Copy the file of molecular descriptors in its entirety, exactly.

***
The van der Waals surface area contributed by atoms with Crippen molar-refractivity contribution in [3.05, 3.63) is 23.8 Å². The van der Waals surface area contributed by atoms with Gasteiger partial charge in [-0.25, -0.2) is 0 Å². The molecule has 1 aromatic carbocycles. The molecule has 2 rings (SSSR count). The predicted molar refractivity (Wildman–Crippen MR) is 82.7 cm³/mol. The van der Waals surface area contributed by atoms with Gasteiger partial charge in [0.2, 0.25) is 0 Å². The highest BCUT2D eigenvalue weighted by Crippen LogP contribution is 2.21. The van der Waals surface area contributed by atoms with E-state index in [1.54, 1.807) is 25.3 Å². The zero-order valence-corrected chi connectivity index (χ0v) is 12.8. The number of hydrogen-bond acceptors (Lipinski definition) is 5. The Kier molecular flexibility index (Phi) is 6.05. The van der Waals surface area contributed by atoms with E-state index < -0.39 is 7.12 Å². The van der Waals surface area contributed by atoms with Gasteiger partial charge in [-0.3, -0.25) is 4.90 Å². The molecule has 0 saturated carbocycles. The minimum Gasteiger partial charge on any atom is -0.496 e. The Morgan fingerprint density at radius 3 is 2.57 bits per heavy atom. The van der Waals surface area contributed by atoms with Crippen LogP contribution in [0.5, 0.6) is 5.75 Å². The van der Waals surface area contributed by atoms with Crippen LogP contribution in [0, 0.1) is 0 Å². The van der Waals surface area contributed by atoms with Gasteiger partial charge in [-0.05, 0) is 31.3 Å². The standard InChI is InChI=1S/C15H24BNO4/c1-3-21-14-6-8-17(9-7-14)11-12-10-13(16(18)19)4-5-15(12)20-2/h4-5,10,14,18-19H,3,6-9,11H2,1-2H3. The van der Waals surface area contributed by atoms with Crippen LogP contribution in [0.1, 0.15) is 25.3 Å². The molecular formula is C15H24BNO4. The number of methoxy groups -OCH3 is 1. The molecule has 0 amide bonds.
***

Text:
The van der Waals surface area contributed by atoms with Crippen molar-refractivity contribution in [3.05, 3.63) is 23.8 Å². The van der Waals surface area contributed by atoms with Gasteiger partial charge in [-0.25, -0.2) is 0 Å². The molecule has 1 aromatic carbocycles. The molecule has 2 rings (SSSR count). The predicted molar refractivity (Wildman–Crippen MR) is 82.7 cm³/mol. The van der Waals surface area contributed by atoms with Gasteiger partial charge in [0.2, 0.25) is 0 Å². The highest BCUT2D eigenvalue weighted by Crippen LogP contribution is 2.21. The van der Waals surface area contributed by atoms with E-state index in [1.54, 1.807) is 25.3 Å². The zero-order valence-corrected chi connectivity index (χ0v) is 12.8. The number of hydrogen-bond acceptors (Lipinski definition) is 5. The Kier molecular flexibility index (Phi) is 6.05. The van der Waals surface area contributed by atoms with E-state index < -0.39 is 7.12 Å². The van der Waals surface area contributed by atoms with Gasteiger partial charge in [-0.3, -0.25) is 4.90 Å². The molecule has 0 saturated carbocycles. The minimum Gasteiger partial charge on any atom is -0.496 e. The Morgan fingerprint density at radius 3 is 2.57 bits per heavy atom. The van der Waals surface area contributed by atoms with Crippen LogP contribution in [0.5, 0.6) is 5.75 Å². The van der Waals surface area contributed by atoms with Crippen LogP contribution in [0, 0.1) is 0 Å². The van der Waals surface area contributed by atoms with Gasteiger partial charge in [-0.05, 0) is 31.3 Å². The standard InChI is InChI=1S/C15H24BNO4/c1-3-21-14-6-8-17(9-7-14)11-12-10-13(16(18)19)4-5-15(12)20-2/h4-5,10,14,18-19H,3,6-9,11H2,1-2H3. The van der Waals surface area contributed by atoms with Crippen LogP contribution in [0.1, 0.15) is 25.3 Å². The molecular formula is C15H24BNO4. The number of methoxy groups -OCH3 is 1. The molecule has 0 amide bonds.